The Biden administration fell short of creating 2 million jobs in its first 100 days in the economic aftermath of the coronavirus pandemic.
A report from Punchbowl News suggested White House sources were “eagerly awaiting” the April jobs report released Friday.
— Charlie Spiering (@charliespiering) May 7, 2021
The White House reportedly wanted to boast a record 2 million jobs created in the first 100 days of the presidency, which would have required over 700,000 jobs to have been added during April.
Unfortunately for President Joe Biden, the jobs report turned out to be a gigantic flop.
Only 266,000 jobs were added to the U.S. economy in April, a significant decrease from March’s 770,000, according to the Department of Labor.
Even worse, the unemployment rate rose to 6.1 percent, still nearly twice as high as February 2020’s pre-pandemic 3.5 percent.
As many Americans are still receiving unemployment benefits, which have allowed many to make more money than going to work, there is a nationwide labor shortage.
“We’ve known for some time now that there are tensions or mismatches between the demand for workers and a large number of job openings and the large number of unemployed individuals,” Bankrate senior economic analyst Mark Hamrick told Fox Business.
“Many employers report struggling to find available workers. Supply constraints are also limiting further improvement in output.”
The administration has made little effort to encourage people to return to work, mostly through the federal benefits it continues to offer. Instead, Biden on Friday claimed the numbers show his administration’s efforts are helping the country make progress.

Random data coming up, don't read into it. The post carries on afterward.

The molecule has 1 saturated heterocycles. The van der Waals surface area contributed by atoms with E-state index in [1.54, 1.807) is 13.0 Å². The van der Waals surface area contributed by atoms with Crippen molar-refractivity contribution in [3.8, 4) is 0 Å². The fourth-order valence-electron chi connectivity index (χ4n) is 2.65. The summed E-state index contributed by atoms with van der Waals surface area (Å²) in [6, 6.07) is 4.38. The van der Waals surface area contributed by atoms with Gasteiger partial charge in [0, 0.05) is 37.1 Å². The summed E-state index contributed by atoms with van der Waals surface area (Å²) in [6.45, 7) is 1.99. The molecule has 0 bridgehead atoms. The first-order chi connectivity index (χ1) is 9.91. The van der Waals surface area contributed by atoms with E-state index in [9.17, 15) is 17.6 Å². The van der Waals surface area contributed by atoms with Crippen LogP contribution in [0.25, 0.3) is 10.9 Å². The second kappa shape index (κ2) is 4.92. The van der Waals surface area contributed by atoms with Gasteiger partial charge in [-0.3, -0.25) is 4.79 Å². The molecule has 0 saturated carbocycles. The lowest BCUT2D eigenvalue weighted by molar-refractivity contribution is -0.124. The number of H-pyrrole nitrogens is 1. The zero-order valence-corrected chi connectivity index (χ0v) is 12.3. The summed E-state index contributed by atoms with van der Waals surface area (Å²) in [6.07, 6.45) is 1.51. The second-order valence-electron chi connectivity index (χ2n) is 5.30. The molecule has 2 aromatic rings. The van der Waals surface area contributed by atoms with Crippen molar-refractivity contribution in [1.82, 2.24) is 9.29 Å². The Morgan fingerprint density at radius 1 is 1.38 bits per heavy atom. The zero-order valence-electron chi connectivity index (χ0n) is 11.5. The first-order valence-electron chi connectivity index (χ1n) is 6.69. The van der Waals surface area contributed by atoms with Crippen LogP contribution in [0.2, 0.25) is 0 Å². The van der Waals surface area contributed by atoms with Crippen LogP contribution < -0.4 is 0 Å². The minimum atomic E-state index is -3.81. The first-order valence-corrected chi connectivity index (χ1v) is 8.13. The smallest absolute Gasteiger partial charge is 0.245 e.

“You might think that we should be disappointed, but when we passed the American Rescue Plan, I want to remind everybody, it was designed to help us over the course of a year — not 60 days, a year,” Biden said, according to ABC News. “We never thought that after the first 50 or 60 days, everything would be fine.”
If Biden wants to get people back to work, he needs to work with the rest of the federal government to phase out additional unemployment programs created to support Americans who suddenly found themselves out of work last year.
— CNBC (@CNBC) May 7, 2021
Montana and South Carolina took matters into their own hands to get Americans back to work, with both states ending their residents’ eligibility for bonus federal unemployment programs.
Republican Montana Gov. Greg Gianforte also announced a $1,200 incentive for people to return to work.
When CNN calls Biden’s April jobs report “a real disappointment,” you know it’s bad.
Economists hoped there would be one million jobs added yet only 266,000 jobs were added. pic.twitter.com/gP2RzNWG9M
— Senator Ted Cruz (@SenTedCruz) May 7, 2021
The White House cannot passively expect an economic boom if they do not take action to foster one, and the April jobs report disappointment is nothing more than the result of their complacency.
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